The ongoing COVID-19 pandemic has severely affected the world in the past few months, bringing most major sporting action to a standstill. Football in many countries has been indefinitely suspended, with no date of resumption on the immediate anvil.
Euro 2020, scheduled to be held at the end of the season, has been postponed by a year owing to the pandemic. But, amidst all this gloom and uncertainty, there is one European nation where football is still being played, and that is Belarus.
The 30th season of the Belarusian Premier League kicked off on 19th March 2020, at a time when most major leagues across the continent have already been postponed. Belarus has not been affected by the pandemic as severely as other countries. But there has also been a lack of willingness on the part of concerned authorities in terms of imposing nation-wide restrictions to check the spread of the virus.
The president of Belarus, Alexander Lukashenko, recently claimed that no one would die from coronavirus in his country, and rejected the need for strict lockdown measures. The Belarusian Health Ministry has reported 29 deaths so far, which Lukashenko has refused to acknowledge as being strictly caused by the virus. However, the effect of the virus is visible in the country. Most people have opted to stay away from attending live matches in stadiums.
Clubs have also been unhappy to continue playing in such circumstances, which was evident when Dynamo Brest stuck photos of people onto mannequins, and placed them in the stands. This was to make up for the absence of fans during the club's Belarusian Cup semifinal against Shakhtyor Soligorsk on 8th April.
Even former Arsenal player Alexander Hleb recently expressed his displeasure on the negligence shown by authorities in letting the football games continue. But the Belarus Football Federation (ABFF) seems interested in taking advantage of the situation. At the moment, they are the only European professional football league still being played.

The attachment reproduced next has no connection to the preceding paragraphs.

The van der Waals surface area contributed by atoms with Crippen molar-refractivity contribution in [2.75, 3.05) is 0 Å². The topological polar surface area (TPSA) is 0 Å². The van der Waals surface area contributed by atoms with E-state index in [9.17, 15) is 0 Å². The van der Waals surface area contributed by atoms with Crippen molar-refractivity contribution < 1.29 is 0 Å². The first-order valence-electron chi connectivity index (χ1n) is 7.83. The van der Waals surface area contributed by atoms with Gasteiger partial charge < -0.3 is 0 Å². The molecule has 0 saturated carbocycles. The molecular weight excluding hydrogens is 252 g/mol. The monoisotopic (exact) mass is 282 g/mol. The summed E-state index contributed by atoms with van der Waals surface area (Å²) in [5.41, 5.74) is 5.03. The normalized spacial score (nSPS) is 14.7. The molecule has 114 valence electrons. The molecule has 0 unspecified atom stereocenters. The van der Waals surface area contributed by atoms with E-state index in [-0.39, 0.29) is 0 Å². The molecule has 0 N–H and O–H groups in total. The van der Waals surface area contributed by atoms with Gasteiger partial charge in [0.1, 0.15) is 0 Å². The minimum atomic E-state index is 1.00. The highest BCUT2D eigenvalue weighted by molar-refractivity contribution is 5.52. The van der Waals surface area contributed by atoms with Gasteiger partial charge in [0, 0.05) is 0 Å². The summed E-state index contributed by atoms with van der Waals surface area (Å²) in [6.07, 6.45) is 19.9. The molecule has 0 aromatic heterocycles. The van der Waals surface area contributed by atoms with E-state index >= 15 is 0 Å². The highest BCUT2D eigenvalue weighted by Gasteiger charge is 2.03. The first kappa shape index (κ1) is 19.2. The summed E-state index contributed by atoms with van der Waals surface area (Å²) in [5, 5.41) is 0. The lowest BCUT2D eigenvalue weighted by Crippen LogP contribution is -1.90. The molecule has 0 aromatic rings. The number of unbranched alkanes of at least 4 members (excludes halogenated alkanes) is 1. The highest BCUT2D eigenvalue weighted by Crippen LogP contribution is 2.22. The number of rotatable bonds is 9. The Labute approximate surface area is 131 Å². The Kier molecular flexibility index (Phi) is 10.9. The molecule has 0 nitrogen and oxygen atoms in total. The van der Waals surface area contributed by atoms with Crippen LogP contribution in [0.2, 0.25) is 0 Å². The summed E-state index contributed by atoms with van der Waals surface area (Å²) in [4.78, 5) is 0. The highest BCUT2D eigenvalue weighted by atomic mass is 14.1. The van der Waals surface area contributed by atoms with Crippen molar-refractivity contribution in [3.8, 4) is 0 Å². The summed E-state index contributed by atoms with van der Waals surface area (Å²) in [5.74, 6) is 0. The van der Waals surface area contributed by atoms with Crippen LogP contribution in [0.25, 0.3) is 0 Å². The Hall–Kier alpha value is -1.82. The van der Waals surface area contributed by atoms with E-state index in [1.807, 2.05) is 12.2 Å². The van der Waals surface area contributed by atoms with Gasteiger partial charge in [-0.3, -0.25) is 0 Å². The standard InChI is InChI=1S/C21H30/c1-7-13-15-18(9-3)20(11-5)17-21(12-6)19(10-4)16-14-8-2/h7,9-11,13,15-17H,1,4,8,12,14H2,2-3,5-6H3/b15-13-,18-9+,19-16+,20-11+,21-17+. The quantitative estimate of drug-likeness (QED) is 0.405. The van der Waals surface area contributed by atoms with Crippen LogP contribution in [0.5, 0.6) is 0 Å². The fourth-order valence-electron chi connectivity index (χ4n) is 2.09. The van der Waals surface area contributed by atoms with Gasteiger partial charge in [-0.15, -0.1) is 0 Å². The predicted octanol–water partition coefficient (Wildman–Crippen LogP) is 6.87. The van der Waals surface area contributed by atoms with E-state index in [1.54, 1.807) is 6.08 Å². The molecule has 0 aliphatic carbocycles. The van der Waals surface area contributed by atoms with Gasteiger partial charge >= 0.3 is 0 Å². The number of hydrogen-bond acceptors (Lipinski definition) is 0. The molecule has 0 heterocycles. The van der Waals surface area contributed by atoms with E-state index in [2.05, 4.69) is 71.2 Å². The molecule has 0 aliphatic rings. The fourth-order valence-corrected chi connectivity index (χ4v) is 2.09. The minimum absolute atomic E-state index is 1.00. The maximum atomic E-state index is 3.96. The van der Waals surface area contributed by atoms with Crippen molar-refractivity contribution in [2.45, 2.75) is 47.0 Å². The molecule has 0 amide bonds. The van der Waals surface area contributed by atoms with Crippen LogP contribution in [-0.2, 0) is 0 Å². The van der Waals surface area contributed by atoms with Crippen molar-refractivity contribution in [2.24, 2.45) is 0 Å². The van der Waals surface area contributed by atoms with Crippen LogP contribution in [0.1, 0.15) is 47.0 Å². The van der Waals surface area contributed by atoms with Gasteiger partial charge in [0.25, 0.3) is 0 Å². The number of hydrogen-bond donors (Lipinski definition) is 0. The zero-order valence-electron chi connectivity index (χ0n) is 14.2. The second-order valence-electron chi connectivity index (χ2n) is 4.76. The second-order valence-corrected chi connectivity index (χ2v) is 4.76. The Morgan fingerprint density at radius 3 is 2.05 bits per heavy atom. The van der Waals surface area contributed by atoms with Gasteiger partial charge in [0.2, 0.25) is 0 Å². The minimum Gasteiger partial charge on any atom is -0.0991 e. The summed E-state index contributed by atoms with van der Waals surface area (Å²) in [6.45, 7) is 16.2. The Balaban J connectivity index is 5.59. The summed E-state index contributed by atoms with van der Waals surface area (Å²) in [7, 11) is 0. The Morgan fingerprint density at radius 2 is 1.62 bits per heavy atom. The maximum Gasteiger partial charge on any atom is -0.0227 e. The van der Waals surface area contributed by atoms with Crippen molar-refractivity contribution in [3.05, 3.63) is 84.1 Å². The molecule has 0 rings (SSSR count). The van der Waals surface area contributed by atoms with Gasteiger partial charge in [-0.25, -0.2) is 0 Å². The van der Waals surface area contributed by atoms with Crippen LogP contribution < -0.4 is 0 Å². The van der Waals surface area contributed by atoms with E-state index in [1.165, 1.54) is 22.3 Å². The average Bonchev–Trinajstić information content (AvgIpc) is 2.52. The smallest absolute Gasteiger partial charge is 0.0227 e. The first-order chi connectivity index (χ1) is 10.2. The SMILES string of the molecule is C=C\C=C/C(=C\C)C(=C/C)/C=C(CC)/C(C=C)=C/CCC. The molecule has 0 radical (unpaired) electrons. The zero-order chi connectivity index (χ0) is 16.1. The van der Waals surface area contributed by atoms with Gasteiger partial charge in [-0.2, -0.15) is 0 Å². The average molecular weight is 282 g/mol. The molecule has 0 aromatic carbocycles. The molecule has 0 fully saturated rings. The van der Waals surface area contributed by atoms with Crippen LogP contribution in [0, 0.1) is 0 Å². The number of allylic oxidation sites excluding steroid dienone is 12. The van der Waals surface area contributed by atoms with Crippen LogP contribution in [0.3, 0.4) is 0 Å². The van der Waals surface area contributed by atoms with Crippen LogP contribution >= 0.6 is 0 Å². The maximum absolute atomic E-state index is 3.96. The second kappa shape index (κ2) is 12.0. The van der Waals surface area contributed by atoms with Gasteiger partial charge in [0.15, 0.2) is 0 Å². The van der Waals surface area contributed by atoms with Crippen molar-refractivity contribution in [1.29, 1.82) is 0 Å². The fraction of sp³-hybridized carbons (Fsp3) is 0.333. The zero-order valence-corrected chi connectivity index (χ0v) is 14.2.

The ABFF has struck several overseas deals with broadcasters seeking live sports content during the ongoing pandemic. TV networks in neighbouring Russia and Ukraine, as well as countries like Israel and India, are reportedly in talks with the Federation to acquire the broadcasting rights to the Belarussian league.
The Belarusian Premier League comprises of 16 teams that compete for the top prize of qualifying for the Champions League. The top-ranked team in the league gains entry in the Champions League first qualifying round, whereas the second and third-placed teams qualify for the Europa League second qualifying round.
Belarus' most recognisable club is BATE Borisov. The team from Borisov is the only one from the country to have qualified for the Champions League group stage, doing so on multiple occasions in recent years.
BATE Borisov are also the most successful domestic team in Belarus, winning 15 league titles, 13 of them consecutively between 2006 and 2018. However, the team from Borisov's domestic dominance was halted by Dynamo Brest last season, as the latter won their first-ever league title.
Presently, four rounds of games have been played in this season's Belarusian League. The duo of Torpedo-BeIAZ Zhodino and Energetik-BGU Minsk occupy the top spot, with 9 points apiece. Though the sight of 22 players sweating it out on a football pitch is a welcome sight for fans in such gloomy days, we can only pray that all this ends well and doesn't turn into a big disaster.